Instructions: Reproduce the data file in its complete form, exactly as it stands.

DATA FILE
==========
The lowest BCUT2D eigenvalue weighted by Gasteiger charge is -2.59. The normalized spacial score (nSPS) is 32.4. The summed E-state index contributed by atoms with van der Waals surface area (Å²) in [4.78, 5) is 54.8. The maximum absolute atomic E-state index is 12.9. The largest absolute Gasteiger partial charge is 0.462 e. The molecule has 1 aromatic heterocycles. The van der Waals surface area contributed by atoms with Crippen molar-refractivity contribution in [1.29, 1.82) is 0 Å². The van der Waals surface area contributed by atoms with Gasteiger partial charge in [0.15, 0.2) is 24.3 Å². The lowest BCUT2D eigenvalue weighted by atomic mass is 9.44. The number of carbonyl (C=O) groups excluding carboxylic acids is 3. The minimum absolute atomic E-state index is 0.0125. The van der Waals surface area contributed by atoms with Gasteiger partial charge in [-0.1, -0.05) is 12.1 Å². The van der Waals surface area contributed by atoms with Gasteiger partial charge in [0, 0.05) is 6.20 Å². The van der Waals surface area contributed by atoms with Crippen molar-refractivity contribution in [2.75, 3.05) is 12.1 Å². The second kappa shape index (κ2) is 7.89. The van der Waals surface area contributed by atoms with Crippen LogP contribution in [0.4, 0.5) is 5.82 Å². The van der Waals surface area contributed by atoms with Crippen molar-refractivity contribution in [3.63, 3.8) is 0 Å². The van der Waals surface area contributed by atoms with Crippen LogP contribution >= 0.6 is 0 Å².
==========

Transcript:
The lowest BCUT2D eigenvalue weighted by Gasteiger charge is -2.59. The normalized spacial score (nSPS) is 32.4. The summed E-state index contributed by atoms with van der Waals surface area (Å²) in [4.78, 5) is 54.8. The maximum absolute atomic E-state index is 12.9. The largest absolute Gasteiger partial charge is 0.462 e. The molecule has 1 aromatic heterocycles. The van der Waals surface area contributed by atoms with Crippen molar-refractivity contribution in [1.29, 1.82) is 0 Å². The van der Waals surface area contributed by atoms with Gasteiger partial charge in [0.15, 0.2) is 24.3 Å². The lowest BCUT2D eigenvalue weighted by atomic mass is 9.44. The number of carbonyl (C=O) groups excluding carboxylic acids is 3. The minimum absolute atomic E-state index is 0.0125. The van der Waals surface area contributed by atoms with Gasteiger partial charge in [-0.1, -0.05) is 12.1 Å². The van der Waals surface area contributed by atoms with Gasteiger partial charge in [0, 0.05) is 6.20 Å². The van der Waals surface area contributed by atoms with Crippen molar-refractivity contribution in [2.75, 3.05) is 12.1 Å². The second kappa shape index (κ2) is 7.89. The van der Waals surface area contributed by atoms with Crippen LogP contribution in [0.4, 0.5) is 5.82 Å². The van der Waals surface area contributed by atoms with Crippen molar-refractivity contribution in [3.63, 3.8) is 0 Å². The van der Waals surface area contributed by atoms with Crippen LogP contribution >= 0.6 is 0 Å².